Making a Static Website with Jekyll and S3

Making a Static Website with Jekyll and S3

Sarah Sunday
Sarah Sunday

February 14, 2018

If you need to make a marketing website for your business, aside from the branding and design aspect, your main concerns are probably:

Will the site be fast and responsive for my potential clients/customers?

How much will the site cost to make and maintain?

Site speed and reliability is huge for marketing. People need to be able to access your site from a variety of devices and internet speeds. You don't want users to have to wait seconds for your page to respond. That's lost business right there.

But you also don't want to go bankrupt making the website. So you have to be cost conscious about building your marketing website and hosting it for potentially decades.

Rest assured, there's a solution that will put all these worries to rest.

That solution leverages the most popular Amazon Web Services product: S3.

Aside from storing images or files for an application, S3 can also host static websites. Static websites are made up of HTML, CSS, and Javascript. Not only are they fast to load, they are one the easiest types of websites to put together.

It is even easier when using something like Jekyll. Jekyll gives you the flexibility to use Markdown, raw HTML, partials for, say, a header or footer, and use SASS for styling. Not only that, it's very simple to set up.

But wait, there's more! In the form of a gem called s3_website. What does S3 Website do? helps you make a website using S3. It pushes your static site content output from something like Jekyll and into the bucket of your choosing.

It can even create a bucket and set it up for static hosting, but I prefer to do it manually. It's not hard at all. AWS has a guide for setting up a bucket for website hosting, which goes through all the options and configuration needed for it to work. It also gives you more familiarity with what's going on in case you have to configure Cloudfront later. There are only a few steps to do, and once it's done you're ready to go.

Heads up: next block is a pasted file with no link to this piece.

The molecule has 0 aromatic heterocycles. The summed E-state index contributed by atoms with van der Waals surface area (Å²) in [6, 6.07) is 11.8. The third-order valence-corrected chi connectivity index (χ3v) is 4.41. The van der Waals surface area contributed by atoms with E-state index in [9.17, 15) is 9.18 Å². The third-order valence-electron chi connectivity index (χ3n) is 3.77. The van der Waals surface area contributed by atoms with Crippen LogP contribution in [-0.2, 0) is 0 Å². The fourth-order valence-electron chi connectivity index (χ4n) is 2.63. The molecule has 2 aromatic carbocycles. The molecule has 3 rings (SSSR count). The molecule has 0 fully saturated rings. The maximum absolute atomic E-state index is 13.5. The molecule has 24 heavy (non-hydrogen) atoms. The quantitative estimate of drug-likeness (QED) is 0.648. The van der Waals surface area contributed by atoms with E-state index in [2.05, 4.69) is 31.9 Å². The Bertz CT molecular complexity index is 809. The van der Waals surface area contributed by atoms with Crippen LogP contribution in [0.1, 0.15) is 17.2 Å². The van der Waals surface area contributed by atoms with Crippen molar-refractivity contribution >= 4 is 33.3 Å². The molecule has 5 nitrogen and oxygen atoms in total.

You can get to the exciting part now: making your website actually a website.

After installing Jekyll, run the command to generate a new website:

jekyll new SITE_NAME

You can run jekyll serve to see the basic site it gives you. Which is more than sufficient for tutorial purposes.

The only edit to any of the files Jekyll generated that needs to be done for s3_website is the Gemfile. Add gem 's3_website' and run bundle install.

As the gem documentation suggests, running s3_website cfg create will create an s3_website.yml file containing the configuration for s3_website.

The two you really need are the following:

profile: <%= ENV['AWS_PROFILE'] %>
s3_bucket: <%= ENV['S3_BUCKET'] %>

In the above example, two critical values are set:

  • profile: As in the AWS credential profile to be used.
  • s3_bucket: The bucket that you want your Jekyll site to be pushed to.

Both are environment variables in the above example so it's flexible for any user/bucket.

So to deploy, you'd run the following:

AWS_PROFILE=profile S3_BUCKET=bucket s3_website push

And...if you did everything properly, your website should be live on the S3 URL for your bucket.

Congratulations! You have a static website that'll cost pennies a month to host!